The catch-up campaign is aimed at 10-to-14-year-olds who as babies either had only the first of the two shots of the combined measles, mumps and rubella jab, or neither. It is aimed at vaccinating nearly 1m children as they get older, mix more and are more likely to come into contact with the disease. Measles has swept through Swansea in south Wales.
Immunisation rates have dropped as low as 70% in parts of London and south-west England – when 95% is necessary to prevent measles outbreaks. Unvaccinated children are at risk of the measles virus, which is one of the most infectious in the world.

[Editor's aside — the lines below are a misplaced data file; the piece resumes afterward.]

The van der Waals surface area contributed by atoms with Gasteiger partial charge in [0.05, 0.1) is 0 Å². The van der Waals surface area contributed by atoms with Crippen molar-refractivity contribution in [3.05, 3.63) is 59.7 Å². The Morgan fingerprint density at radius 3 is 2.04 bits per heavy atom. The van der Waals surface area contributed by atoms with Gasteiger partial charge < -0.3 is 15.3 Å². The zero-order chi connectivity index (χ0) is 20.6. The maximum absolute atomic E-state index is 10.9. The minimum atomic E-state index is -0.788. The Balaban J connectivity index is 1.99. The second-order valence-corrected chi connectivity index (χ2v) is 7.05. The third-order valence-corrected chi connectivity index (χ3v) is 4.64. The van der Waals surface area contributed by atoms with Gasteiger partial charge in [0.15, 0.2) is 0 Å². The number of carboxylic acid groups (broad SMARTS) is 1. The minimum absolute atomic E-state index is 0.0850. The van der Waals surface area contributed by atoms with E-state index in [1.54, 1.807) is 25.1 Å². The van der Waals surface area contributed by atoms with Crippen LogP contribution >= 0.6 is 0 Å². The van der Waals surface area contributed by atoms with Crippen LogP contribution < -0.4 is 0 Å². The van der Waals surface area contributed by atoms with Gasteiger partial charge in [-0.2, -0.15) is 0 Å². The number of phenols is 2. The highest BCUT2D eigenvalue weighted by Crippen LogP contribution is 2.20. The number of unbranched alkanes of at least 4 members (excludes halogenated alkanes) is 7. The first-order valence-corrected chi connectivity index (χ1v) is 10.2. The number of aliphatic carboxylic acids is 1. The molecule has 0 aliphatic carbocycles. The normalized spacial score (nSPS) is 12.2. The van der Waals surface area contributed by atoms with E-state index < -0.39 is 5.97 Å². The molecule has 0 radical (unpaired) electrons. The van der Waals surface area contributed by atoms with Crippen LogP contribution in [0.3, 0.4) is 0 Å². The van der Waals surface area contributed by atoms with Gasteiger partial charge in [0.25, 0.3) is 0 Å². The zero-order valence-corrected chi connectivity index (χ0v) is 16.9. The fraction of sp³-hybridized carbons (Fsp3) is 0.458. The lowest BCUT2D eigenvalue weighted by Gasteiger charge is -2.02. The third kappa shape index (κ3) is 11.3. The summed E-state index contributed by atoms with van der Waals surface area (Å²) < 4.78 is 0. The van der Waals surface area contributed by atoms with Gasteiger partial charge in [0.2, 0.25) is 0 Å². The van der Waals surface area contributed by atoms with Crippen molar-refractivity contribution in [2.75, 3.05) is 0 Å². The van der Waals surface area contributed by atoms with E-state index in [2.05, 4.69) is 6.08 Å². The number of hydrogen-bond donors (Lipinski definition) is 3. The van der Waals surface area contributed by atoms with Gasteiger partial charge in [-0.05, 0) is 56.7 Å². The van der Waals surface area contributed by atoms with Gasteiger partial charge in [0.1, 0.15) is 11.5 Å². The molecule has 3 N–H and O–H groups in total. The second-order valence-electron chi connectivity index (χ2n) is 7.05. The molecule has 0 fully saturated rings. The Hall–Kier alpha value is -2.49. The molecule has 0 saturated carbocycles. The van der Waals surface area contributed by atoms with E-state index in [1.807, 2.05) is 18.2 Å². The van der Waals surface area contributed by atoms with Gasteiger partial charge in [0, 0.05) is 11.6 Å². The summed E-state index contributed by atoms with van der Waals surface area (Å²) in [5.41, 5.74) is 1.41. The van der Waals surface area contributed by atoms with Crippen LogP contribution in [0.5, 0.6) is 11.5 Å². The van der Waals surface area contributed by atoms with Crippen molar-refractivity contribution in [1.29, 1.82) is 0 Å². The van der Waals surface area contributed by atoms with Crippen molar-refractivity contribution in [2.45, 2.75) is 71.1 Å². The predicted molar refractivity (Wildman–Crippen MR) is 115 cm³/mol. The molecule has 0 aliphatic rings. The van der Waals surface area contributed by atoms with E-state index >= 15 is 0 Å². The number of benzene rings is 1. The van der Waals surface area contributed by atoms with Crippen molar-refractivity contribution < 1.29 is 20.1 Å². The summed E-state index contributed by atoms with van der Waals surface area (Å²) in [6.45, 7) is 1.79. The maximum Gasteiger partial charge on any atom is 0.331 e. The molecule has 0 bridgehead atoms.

Public Health England said there were 587 confirmed cases of measles in England in the first three months of this year, with the greatest number in the 10-to-14-year age group. That is three times more than the same quarter of 2012, the year with the highest number of cases (1,902) since the MMR booster was introduced in 1996.
At the campaign launch Professor David Salisbury, director of immunisation at the Department of Health, said: "The situation in Swansea, I believe, is a wake-up call for parents who, for whatever reason, quite a few years ago chose not to vaccinate their children and for whom vaccinations are these days not things they think about very much. But what is happening in Swansea could happen anywhere in England.